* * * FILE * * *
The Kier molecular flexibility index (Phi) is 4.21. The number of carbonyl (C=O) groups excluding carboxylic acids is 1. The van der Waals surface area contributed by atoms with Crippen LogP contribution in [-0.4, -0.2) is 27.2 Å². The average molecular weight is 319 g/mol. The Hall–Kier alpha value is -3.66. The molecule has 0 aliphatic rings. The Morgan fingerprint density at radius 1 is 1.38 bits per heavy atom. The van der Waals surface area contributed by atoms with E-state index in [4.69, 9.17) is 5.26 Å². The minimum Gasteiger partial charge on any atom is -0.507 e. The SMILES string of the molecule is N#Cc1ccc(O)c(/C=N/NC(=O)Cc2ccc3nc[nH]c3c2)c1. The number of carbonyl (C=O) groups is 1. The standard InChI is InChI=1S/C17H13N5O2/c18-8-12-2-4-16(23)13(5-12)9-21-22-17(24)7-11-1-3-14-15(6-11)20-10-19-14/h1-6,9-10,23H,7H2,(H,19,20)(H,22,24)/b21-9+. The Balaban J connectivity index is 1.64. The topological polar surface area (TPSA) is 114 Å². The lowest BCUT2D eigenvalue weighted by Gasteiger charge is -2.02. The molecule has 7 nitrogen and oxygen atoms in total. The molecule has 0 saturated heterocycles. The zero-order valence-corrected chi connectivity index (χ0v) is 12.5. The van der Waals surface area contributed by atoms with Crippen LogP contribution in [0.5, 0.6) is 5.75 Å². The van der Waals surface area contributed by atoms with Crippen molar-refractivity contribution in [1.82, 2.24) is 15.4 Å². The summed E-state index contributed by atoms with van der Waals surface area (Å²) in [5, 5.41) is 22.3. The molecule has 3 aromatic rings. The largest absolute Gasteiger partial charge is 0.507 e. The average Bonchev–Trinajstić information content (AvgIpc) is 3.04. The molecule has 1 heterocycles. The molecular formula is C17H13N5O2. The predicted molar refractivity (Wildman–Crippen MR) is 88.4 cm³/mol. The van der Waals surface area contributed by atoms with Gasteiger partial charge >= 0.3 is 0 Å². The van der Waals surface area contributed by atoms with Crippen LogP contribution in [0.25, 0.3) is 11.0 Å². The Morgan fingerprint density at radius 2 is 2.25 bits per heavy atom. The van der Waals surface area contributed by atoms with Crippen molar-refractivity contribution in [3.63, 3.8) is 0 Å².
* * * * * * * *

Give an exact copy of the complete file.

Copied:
The Kier molecular flexibility index (Phi) is 4.21. The number of carbonyl (C=O) groups excluding carboxylic acids is 1. The van der Waals surface area contributed by atoms with Crippen LogP contribution in [-0.4, -0.2) is 27.2 Å². The average molecular weight is 319 g/mol. The Hall–Kier alpha value is -3.66. The molecule has 0 aliphatic rings. The Morgan fingerprint density at radius 1 is 1.38 bits per heavy atom. The van der Waals surface area contributed by atoms with E-state index in [4.69, 9.17) is 5.26 Å². The minimum Gasteiger partial charge on any atom is -0.507 e. The SMILES string of the molecule is N#Cc1ccc(O)c(/C=N/NC(=O)Cc2ccc3nc[nH]c3c2)c1. The number of carbonyl (C=O) groups is 1. The standard InChI is InChI=1S/C17H13N5O2/c18-8-12-2-4-16(23)13(5-12)9-21-22-17(24)7-11-1-3-14-15(6-11)20-10-19-14/h1-6,9-10,23H,7H2,(H,19,20)(H,22,24)/b21-9+. The Balaban J connectivity index is 1.64. The topological polar surface area (TPSA) is 114 Å². The lowest BCUT2D eigenvalue weighted by Gasteiger charge is -2.02. The molecule has 7 nitrogen and oxygen atoms in total. The molecule has 0 saturated heterocycles. The zero-order valence-corrected chi connectivity index (χ0v) is 12.5. The van der Waals surface area contributed by atoms with Crippen LogP contribution in [0.5, 0.6) is 5.75 Å². The van der Waals surface area contributed by atoms with Crippen molar-refractivity contribution in [1.82, 2.24) is 15.4 Å². The summed E-state index contributed by atoms with van der Waals surface area (Å²) in [5, 5.41) is 22.3. The molecule has 3 aromatic rings. The largest absolute Gasteiger partial charge is 0.507 e. The average Bonchev–Trinajstić information content (AvgIpc) is 3.04. The molecule has 1 heterocycles. The molecular formula is C17H13N5O2. The predicted molar refractivity (Wildman–Crippen MR) is 88.4 cm³/mol. The van der Waals surface area contributed by atoms with Gasteiger partial charge >= 0.3 is 0 Å². The van der Waals surface area contributed by atoms with Crippen LogP contribution in [0.25, 0.3) is 11.0 Å². The Morgan fingerprint density at radius 2 is 2.25 bits per heavy atom. The van der Waals surface area contributed by atoms with Crippen molar-refractivity contribution in [3.63, 3.8) is 0 Å².